Anyone aware of a good opel mechanic in Bakersfield Ca or maybe Las Vegas?
 

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Bikini Inspector
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5,774 Posts
hydraulic will have a thin metal collar around the top, which you can tell is seperate from base, also a hyd will pinch down(unless pumped up)

will also have holes in side, like you said. you can tell it is more than one piece period. solid is one dense piece for sure.

ball on pointer would fail Compression that bad is if cam timing is way off, bad cam, tight lifters, or broken rings, bad head gasket etc

did you try with a squirt of oil too? did you ever answer id rings were staggered? doubt it would be that

head bolts torqued properly?
 

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Super Moderator
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ball on pointer would fail Compression that bad is if cam timing is way off, bad cam, tight lifters, or broken rings, bad head gasket etc
How bad is blow by?

... did you ever answer id rings were staggered? doubt it would be that...
Smokey Yunick says the rings rotate so it doesn't matter whether they are staggered or not. I tend to believe he knew what he was talking about. :yup:

Harold
 

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Bikini Inspector
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How bad is blow by?

Smokey Yunick says the rings rotate so it doesn't matter whether they are staggered or not. I tend to believe he knew what he was talking about. :yup:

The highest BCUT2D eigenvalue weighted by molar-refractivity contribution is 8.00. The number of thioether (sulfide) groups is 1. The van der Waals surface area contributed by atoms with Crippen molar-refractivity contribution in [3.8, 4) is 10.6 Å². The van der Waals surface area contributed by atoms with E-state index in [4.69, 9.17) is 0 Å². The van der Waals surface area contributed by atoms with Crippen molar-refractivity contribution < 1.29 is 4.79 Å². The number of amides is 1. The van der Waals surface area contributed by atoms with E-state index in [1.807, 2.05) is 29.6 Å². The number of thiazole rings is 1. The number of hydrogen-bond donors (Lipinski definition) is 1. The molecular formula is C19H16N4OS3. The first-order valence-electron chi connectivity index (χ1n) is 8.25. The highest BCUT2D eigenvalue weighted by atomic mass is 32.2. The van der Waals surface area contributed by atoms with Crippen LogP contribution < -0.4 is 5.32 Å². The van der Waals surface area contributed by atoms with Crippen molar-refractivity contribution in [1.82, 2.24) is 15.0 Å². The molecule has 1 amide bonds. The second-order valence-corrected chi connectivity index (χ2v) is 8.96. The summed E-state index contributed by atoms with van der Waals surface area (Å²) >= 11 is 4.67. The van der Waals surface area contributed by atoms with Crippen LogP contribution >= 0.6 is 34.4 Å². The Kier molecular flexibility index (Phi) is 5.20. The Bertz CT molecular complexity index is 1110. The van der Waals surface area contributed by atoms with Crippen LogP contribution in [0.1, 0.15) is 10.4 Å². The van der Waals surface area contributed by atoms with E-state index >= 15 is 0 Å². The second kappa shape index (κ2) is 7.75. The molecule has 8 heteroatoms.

Harold
I remember reading that link you or someone provided and I agree, but I bet some inexperienced people install rings all the same way.

Wagertons issue sure is confusing, just grasping at straws. is it possible it was bored out too much? or ring gap is too large?

were the ring ends filed?
 

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Dr Evil
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48 Posts
Discussion Starter · #18 ·
Rings/blow by

I had the speed shop install the lower end, they allowed me to pop out the pistons of the old motor in their shop and they said the PO had not installed the rings correctly and we discussed it. Since they bored it and refit the 2.0 pistons I would say its terribly unlikely they did it wrong.
Also, no blow by, there isn't any gas coming out of the valve cover to speak of. I've had a motor fired after 40 years inactivity (tractor) and know what blow by looks feels and sounds like ( that motor had 80-100 psi compression check after firing up, but it was a tractor and not a performance car so all I cared was that it ran.

Squirted oil into cylinder and rechecked compression, didn't change any numbers, which points to valves or valves not opening at right times.

"If" the cam were ground wrong, that would explain low compression, valves not closing at right time, as would bad cam timing ( eliminated I think).
Bad valves, they're all new large valves and they were cut in and seated, I'd think some might leak but not all.

I keep coming back to the cam